COINTELPRO: WHAT HAPPENED AND LESSONS FOR TODAY
Testimony of Nkechi Taifa, Esq. before May 10th Congressional Forum
On May 10, 2021 three members of the House of Representatives hosted a Congressional Forum, COINTELPRO: WHAT HAPPENED AND LESSONS FOR TODAY. The Forum’s stated purpose was to explore J. Edgar Hoover’s FBI Counter Intelligence Program (COINTELPRO), the contemporary impacts, and policy changes made in response to the revelations of the abuses of COINTELPRO, and the work that remains. The Forum was chaired by Congressman Steve Cohen (D-TN); Congressman Bobby Rush (D-ILL); and Congresswoman Barbara Lee (D — CA). I was among six witnesses invited to testify.
The following is my written testimony:
Good afternoon Congresspersons Cohen, Rush and Lee, and other Members who have joined this auspicious forum. My name is Nkechi Taifa, President and CEO of The Taifa Group, civil/human rights attorney, and a long-time advocate for justice system reform and transformation. I am honored to address this critical subject, and will begin as follows:
Cointel’s got Blacks in hell, they open up our mail
Tap our phones, kick our bones and railroad us to jails
Angela Davis, Reverend Ben Chavis, Imari and Assata too
Ruchell Magee all wanted to be free from you know who
FBI went so low they invented COINTELPRO
To stop the rising fire of a Black Messiah
Who could unify and electrify Black people to revolutionize
Co is for Counter, which means to use against
Intel is for, Intelligence
Pro is for Program, they thought it was the perfect solution
Counterintelligence program, to crush the revolution
Fred Hampton and Mark Clark
Will never depart from our hearts
While COINTEL’s got Blacks in jail, this is hell.
So goes excerpts from a poem I wrote in 1975, as a college student, while Chairperson of the National Committee to Free the RNA-11, a group whose organizers and leader, Imari Obadele, were direct targets of the FBI’s COINTELPRO. During the course of that case I had the inglorious opportunity to scrutinize thousands of pages of heavily redacted documents, starkly revealing the Bureau’s goals to disrupt and destroy Black movements, stop their leaders from gaining respectability, and appalling strategies to stop the long-range growth of Black militant organizations, especially amongst the youth. And I was personally witness as well as victim to the tactics used to bring these goals into existence.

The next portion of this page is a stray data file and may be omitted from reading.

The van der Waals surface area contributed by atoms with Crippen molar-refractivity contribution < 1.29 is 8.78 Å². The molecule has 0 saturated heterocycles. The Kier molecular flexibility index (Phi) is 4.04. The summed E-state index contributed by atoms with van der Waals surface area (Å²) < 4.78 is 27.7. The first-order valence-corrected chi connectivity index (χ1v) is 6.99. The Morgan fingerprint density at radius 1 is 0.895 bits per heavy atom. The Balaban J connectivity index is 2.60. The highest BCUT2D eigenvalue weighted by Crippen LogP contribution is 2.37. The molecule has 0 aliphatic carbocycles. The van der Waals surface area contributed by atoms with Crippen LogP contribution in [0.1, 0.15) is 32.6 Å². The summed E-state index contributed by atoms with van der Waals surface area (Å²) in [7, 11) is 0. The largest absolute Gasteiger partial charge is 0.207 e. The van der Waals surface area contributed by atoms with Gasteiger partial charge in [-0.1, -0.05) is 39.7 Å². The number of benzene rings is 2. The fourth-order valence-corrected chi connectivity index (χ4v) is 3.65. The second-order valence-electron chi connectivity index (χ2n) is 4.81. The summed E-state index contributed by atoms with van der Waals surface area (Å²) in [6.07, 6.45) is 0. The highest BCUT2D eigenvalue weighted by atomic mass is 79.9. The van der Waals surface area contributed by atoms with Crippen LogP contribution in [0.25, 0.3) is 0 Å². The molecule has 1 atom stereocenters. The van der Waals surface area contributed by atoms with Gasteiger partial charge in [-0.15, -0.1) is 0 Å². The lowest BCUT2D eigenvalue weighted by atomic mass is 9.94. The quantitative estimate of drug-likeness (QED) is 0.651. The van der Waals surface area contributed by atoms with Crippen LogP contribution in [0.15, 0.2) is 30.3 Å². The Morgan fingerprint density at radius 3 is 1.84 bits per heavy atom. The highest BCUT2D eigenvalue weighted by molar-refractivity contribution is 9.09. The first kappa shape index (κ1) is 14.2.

How does all this relate to today? In a number of ways:
First, there are people, victims of the Cointelpro era, who still languish in prison, some for nearly the past 50 years. Elderly people, facing life threatening conditions, such as Dr. Mutulu Shakur — fighting advanced bone marrow cancer; Russell Maroon Shoats — fighting stage 4 cancer; 84 year old Sundiata Acoli — suffering early stage dementia; Imam Jamil Al Amin (aka H. Rap Brown), afflicted with smoldering myeloma; Mumia Abu-Jamal — recovering from heart surgery; Veronza Bowers — treated for lymphoma; Kamau Sadiki — in jeopardy of foot surgery, and more — nearly all also trying to recover from post-COVID 19 symptoms, while being denied parole time after time.
While these elders deteriorate behind bars, not one governmental official ever served a day in prison for COINTELPRO crimes, despite the Senate Church Committee’s findings that the COINTELPRO constituted an illegal and unconstitutional abuse of power by the FBI.